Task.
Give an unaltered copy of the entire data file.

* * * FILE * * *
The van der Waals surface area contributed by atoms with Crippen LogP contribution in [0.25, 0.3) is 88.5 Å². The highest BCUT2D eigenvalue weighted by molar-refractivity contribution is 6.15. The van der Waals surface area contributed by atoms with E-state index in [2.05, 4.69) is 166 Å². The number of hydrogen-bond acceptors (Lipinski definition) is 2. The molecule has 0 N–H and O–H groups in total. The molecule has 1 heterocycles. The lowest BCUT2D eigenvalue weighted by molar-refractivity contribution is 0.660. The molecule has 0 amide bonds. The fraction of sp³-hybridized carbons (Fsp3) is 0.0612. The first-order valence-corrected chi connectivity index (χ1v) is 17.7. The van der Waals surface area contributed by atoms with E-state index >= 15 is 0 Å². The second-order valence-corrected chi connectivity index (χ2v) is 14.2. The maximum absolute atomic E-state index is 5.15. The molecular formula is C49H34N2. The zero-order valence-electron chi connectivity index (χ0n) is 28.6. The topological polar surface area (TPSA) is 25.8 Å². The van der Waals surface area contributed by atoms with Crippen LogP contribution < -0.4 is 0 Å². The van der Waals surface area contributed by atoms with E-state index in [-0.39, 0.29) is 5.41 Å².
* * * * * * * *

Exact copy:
The van der Waals surface area contributed by atoms with Crippen LogP contribution in [0.25, 0.3) is 88.5 Å². The highest BCUT2D eigenvalue weighted by molar-refractivity contribution is 6.15. The van der Waals surface area contributed by atoms with E-state index in [2.05, 4.69) is 166 Å². The number of hydrogen-bond acceptors (Lipinski definition) is 2. The molecule has 0 N–H and O–H groups in total. The molecule has 1 heterocycles. The lowest BCUT2D eigenvalue weighted by molar-refractivity contribution is 0.660. The molecule has 0 amide bonds. The fraction of sp³-hybridized carbons (Fsp3) is 0.0612. The first-order valence-corrected chi connectivity index (χ1v) is 17.7. The van der Waals surface area contributed by atoms with E-state index >= 15 is 0 Å². The second-order valence-corrected chi connectivity index (χ2v) is 14.2. The maximum absolute atomic E-state index is 5.15. The molecular formula is C49H34N2. The zero-order valence-electron chi connectivity index (χ0n) is 28.6. The topological polar surface area (TPSA) is 25.8 Å². The van der Waals surface area contributed by atoms with Crippen LogP contribution < -0.4 is 0 Å². The van der Waals surface area contributed by atoms with E-state index in [-0.39, 0.29) is 5.41 Å².